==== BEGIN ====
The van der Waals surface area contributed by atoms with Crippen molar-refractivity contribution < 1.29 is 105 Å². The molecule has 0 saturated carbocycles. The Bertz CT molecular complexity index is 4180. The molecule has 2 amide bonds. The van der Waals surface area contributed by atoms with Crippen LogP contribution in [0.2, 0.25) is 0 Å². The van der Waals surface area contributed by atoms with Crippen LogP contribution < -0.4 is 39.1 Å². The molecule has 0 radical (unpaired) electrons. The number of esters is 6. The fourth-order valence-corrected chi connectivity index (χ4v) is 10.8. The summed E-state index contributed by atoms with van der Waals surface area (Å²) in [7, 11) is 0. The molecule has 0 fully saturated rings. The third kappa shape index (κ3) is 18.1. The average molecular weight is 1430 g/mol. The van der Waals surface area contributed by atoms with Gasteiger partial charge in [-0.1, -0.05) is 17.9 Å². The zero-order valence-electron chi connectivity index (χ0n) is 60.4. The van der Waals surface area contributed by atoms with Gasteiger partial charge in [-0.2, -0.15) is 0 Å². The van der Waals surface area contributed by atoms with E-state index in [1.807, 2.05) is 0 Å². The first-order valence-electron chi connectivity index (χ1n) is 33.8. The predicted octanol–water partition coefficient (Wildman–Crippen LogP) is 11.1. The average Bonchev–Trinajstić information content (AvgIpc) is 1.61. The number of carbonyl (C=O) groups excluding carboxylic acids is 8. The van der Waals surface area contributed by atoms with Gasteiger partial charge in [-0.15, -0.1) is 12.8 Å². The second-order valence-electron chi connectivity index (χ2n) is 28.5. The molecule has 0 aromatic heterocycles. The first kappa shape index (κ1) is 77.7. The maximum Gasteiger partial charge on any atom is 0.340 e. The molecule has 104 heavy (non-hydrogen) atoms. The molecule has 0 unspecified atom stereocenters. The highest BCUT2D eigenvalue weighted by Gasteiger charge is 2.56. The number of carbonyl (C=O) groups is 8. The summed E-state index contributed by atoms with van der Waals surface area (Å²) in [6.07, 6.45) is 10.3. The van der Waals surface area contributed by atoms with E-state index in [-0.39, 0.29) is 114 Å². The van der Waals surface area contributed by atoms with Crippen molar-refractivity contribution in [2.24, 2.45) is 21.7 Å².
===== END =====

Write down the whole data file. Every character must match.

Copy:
The van der Waals surface area contributed by atoms with Crippen molar-refractivity contribution < 1.29 is 105 Å². The molecule has 0 saturated carbocycles. The Bertz CT molecular complexity index is 4180. The molecule has 2 amide bonds. The van der Waals surface area contributed by atoms with Crippen LogP contribution in [0.2, 0.25) is 0 Å². The van der Waals surface area contributed by atoms with Crippen LogP contribution < -0.4 is 39.1 Å². The molecule has 0 radical (unpaired) electrons. The number of esters is 6. The fourth-order valence-corrected chi connectivity index (χ4v) is 10.8. The summed E-state index contributed by atoms with van der Waals surface area (Å²) in [7, 11) is 0. The molecule has 0 fully saturated rings. The third kappa shape index (κ3) is 18.1. The average molecular weight is 1430 g/mol. The van der Waals surface area contributed by atoms with Gasteiger partial charge in [-0.1, -0.05) is 17.9 Å². The zero-order valence-electron chi connectivity index (χ0n) is 60.4. The van der Waals surface area contributed by atoms with Gasteiger partial charge in [-0.2, -0.15) is 0 Å². The van der Waals surface area contributed by atoms with E-state index in [1.807, 2.05) is 0 Å². The first-order valence-electron chi connectivity index (χ1n) is 33.8. The predicted octanol–water partition coefficient (Wildman–Crippen LogP) is 11.1. The average Bonchev–Trinajstić information content (AvgIpc) is 1.61. The number of carbonyl (C=O) groups excluding carboxylic acids is 8. The van der Waals surface area contributed by atoms with Gasteiger partial charge in [-0.15, -0.1) is 12.8 Å². The second-order valence-electron chi connectivity index (χ2n) is 28.5. The molecule has 0 aromatic heterocycles. The first kappa shape index (κ1) is 77.7. The maximum Gasteiger partial charge on any atom is 0.340 e. The molecule has 104 heavy (non-hydrogen) atoms. The molecule has 0 unspecified atom stereocenters. The highest BCUT2D eigenvalue weighted by Gasteiger charge is 2.56. The number of carbonyl (C=O) groups is 8. The summed E-state index contributed by atoms with van der Waals surface area (Å²) in [6.07, 6.45) is 10.3. The van der Waals surface area contributed by atoms with E-state index in [-0.39, 0.29) is 114 Å². The van der Waals surface area contributed by atoms with Crippen molar-refractivity contribution in [2.24, 2.45) is 21.7 Å².